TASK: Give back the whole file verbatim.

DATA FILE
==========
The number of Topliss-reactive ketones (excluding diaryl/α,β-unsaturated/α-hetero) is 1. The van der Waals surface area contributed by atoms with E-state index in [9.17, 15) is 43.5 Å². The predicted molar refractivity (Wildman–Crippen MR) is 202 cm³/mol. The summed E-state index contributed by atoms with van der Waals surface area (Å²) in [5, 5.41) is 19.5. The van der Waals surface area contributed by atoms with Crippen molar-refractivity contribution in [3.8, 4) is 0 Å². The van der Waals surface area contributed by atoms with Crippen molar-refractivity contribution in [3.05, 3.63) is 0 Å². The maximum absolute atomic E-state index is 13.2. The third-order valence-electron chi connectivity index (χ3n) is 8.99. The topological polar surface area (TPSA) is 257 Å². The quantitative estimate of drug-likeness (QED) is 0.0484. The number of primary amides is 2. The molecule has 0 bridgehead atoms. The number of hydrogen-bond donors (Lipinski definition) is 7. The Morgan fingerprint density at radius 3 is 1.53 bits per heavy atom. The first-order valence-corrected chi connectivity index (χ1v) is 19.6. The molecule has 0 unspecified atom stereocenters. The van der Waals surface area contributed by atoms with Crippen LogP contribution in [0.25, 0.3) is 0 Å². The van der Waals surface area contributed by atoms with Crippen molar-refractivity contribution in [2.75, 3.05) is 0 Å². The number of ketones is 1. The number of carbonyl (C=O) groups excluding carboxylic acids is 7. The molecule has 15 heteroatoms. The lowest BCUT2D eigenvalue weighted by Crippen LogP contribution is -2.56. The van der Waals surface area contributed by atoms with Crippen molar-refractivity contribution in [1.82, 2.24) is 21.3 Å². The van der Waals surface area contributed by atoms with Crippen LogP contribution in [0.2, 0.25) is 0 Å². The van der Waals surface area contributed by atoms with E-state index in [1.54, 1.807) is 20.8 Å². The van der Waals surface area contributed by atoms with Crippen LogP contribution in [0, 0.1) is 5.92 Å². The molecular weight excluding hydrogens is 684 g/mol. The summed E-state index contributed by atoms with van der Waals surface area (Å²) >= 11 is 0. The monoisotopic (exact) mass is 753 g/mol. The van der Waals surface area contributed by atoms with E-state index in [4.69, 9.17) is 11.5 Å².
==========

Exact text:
The number of Topliss-reactive ketones (excluding diaryl/α,β-unsaturated/α-hetero) is 1. The van der Waals surface area contributed by atoms with E-state index in [9.17, 15) is 43.5 Å². The predicted molar refractivity (Wildman–Crippen MR) is 202 cm³/mol. The summed E-state index contributed by atoms with van der Waals surface area (Å²) in [5, 5.41) is 19.5. The van der Waals surface area contributed by atoms with Crippen molar-refractivity contribution in [3.8, 4) is 0 Å². The van der Waals surface area contributed by atoms with Crippen molar-refractivity contribution in [3.05, 3.63) is 0 Å². The maximum absolute atomic E-state index is 13.2. The third-order valence-electron chi connectivity index (χ3n) is 8.99. The topological polar surface area (TPSA) is 257 Å². The quantitative estimate of drug-likeness (QED) is 0.0484. The number of primary amides is 2. The molecule has 0 bridgehead atoms. The number of hydrogen-bond donors (Lipinski definition) is 7. The Morgan fingerprint density at radius 3 is 1.53 bits per heavy atom. The first-order valence-corrected chi connectivity index (χ1v) is 19.6. The molecule has 0 unspecified atom stereocenters. The van der Waals surface area contributed by atoms with Crippen LogP contribution in [0.25, 0.3) is 0 Å². The van der Waals surface area contributed by atoms with Crippen molar-refractivity contribution in [2.75, 3.05) is 0 Å². The number of ketones is 1. The number of carbonyl (C=O) groups excluding carboxylic acids is 7. The molecule has 15 heteroatoms. The lowest BCUT2D eigenvalue weighted by Crippen LogP contribution is -2.56. The van der Waals surface area contributed by atoms with Crippen molar-refractivity contribution in [1.82, 2.24) is 21.3 Å². The van der Waals surface area contributed by atoms with Crippen LogP contribution in [0.2, 0.25) is 0 Å². The van der Waals surface area contributed by atoms with E-state index in [1.54, 1.807) is 20.8 Å². The van der Waals surface area contributed by atoms with Crippen LogP contribution in [0, 0.1) is 5.92 Å². The molecular weight excluding hydrogens is 684 g/mol. The summed E-state index contributed by atoms with van der Waals surface area (Å²) >= 11 is 0. The monoisotopic (exact) mass is 753 g/mol. The van der Waals surface area contributed by atoms with E-state index in [4.69, 9.17) is 11.5 Å².